Exposing a Buried Past

Photographer Daniella Zalcman '09 sheds light on a dark time in Canadian history with her award-winning project, Signs of Your Identity.

In 2014, Daniella Zalcman ’09 began reporting on a part of North American history she felt had been erased from the continent’s narrative — part of the lesser-known “cultural genocide” that followed the decimation of Native American societies. Between 1870 and 1996, thousands of indigenous children in Canada were removed from their homes and sent away — sometimes hundreds of miles — and forced to learn to assimilate in Indian residential schools. Zalcman wanted to document some of the more than 80,000 survivors of this trauma. “Children were made to believe ... that they needed to be more white, that they needed to be more Western,” Zalcman told CCT. They were made to give up Native language and practices and in many instances were victims of physical and sexual abuse. The lessons they remember, as adults, are those of cruelty.

A woman with long hair

Daniella Zalcman ’09


Though she had created conventionally “good” images of her subjects in Canada, Zalcman felt they didn’t have the appropriate gravitas. “For me, a straight series of portraits wasn’t going to be enough to tell that story,” she says. So she added another dimension: Each portrait would include an overlaid image of “something that had to do with their memory, their experience in residential schools.” The double exposure, an “extra layer of storytelling” as Zalcman calls it, resulted in a project that has won her multiple honors, including the Magnum Foundation’s Inge Morath Award in 2016, the 2016 FotoEvidence Book Award, and, most recently, a 2017 Robert F. Kennedy Journalism Award.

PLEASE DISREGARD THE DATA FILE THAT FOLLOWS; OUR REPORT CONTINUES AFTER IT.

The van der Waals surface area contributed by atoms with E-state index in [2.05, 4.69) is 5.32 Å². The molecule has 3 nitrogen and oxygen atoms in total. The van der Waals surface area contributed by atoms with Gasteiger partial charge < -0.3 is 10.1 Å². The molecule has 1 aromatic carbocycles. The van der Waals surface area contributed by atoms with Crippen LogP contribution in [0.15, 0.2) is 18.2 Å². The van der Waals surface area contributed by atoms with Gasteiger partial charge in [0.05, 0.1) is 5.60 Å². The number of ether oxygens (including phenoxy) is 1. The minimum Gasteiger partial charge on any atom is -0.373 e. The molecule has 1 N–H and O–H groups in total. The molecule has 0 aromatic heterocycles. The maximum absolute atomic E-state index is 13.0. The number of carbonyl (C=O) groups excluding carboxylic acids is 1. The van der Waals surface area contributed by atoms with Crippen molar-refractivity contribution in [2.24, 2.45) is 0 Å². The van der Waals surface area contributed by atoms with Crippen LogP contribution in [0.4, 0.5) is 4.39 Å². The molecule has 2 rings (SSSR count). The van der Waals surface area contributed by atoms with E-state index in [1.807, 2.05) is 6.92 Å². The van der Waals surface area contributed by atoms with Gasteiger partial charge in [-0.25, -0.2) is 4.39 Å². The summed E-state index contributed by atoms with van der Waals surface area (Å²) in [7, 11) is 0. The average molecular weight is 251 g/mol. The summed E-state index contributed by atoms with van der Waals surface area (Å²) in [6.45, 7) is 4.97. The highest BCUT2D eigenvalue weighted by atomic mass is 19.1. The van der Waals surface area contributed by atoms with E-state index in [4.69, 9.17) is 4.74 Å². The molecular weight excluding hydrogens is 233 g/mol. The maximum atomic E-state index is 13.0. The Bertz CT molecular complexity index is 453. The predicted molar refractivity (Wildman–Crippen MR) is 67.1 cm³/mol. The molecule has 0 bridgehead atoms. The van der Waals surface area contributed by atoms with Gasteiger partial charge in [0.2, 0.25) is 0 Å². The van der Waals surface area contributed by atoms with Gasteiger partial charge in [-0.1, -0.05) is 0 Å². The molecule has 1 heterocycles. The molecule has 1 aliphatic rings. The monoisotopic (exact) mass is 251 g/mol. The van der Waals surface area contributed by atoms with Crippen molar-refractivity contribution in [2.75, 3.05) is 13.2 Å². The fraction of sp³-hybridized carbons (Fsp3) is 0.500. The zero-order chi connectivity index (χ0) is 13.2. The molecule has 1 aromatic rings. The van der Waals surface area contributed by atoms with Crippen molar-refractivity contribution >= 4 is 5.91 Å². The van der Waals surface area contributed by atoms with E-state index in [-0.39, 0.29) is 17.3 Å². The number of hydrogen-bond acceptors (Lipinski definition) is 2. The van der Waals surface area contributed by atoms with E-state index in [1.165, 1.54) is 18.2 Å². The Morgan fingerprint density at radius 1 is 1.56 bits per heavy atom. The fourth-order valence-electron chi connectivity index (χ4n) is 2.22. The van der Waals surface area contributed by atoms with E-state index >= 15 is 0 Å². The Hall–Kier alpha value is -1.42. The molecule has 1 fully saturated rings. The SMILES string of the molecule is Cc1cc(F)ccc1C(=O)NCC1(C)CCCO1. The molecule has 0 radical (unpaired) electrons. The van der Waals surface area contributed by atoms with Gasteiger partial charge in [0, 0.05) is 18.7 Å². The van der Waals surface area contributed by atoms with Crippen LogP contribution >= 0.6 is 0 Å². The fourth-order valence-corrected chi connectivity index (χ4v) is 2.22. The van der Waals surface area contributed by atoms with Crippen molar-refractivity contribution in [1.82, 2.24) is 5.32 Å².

Zalcman got her professional start freelancing for the New York Daily News in between undergraduate classes as an architecture major. After graduation, she became a daily assignment photographer at the News, then at The Wall Street Journal. She now travels between bases in London and New York and is a contributor to outlets as diverse as Vanity Fair and Mashable. Her work is also featured in the permanent collection at the Museum of Fine Arts in Houston.

Zalcman says she’d like to continue working on long-term projects that “explore the legacies of Western colonization.” In an 2016 interview with the Pulitzer Center for Crisis Reporting — which funded her research — she muses about students of history and how much she wants them to learn the narratives that might be missing from their textbooks. And if her work can help expose rich layers of a buried past, so much the better, she says. “The act of acknowledging ... is really important, psychologically.”

Rose Kernochan BC’82

INDIAN ACT OF 1876 – Section 119(6)

“A truant officer may take into custody a child whom he believes on reasonable grounds to be absent from school contrary to this Act and may convey the child to school, using as much force as the circumstances require.”

For 120 years, the Canadian government operated a network of Indian Residential Schools that were meant to assimilate young indigenous students into western Canadian culture. Indian agents would take children from their homes as young as two or three and send them to church-run boarding schools where they were punished for speaking their native languages or observing any indigenous traditions, routinely sexually and physically assaulted, and in some extreme instances subjected to medical experimentation and sterilization.

The last residential school closed in 1996. The Canadian government issued its first formal apology in 2008.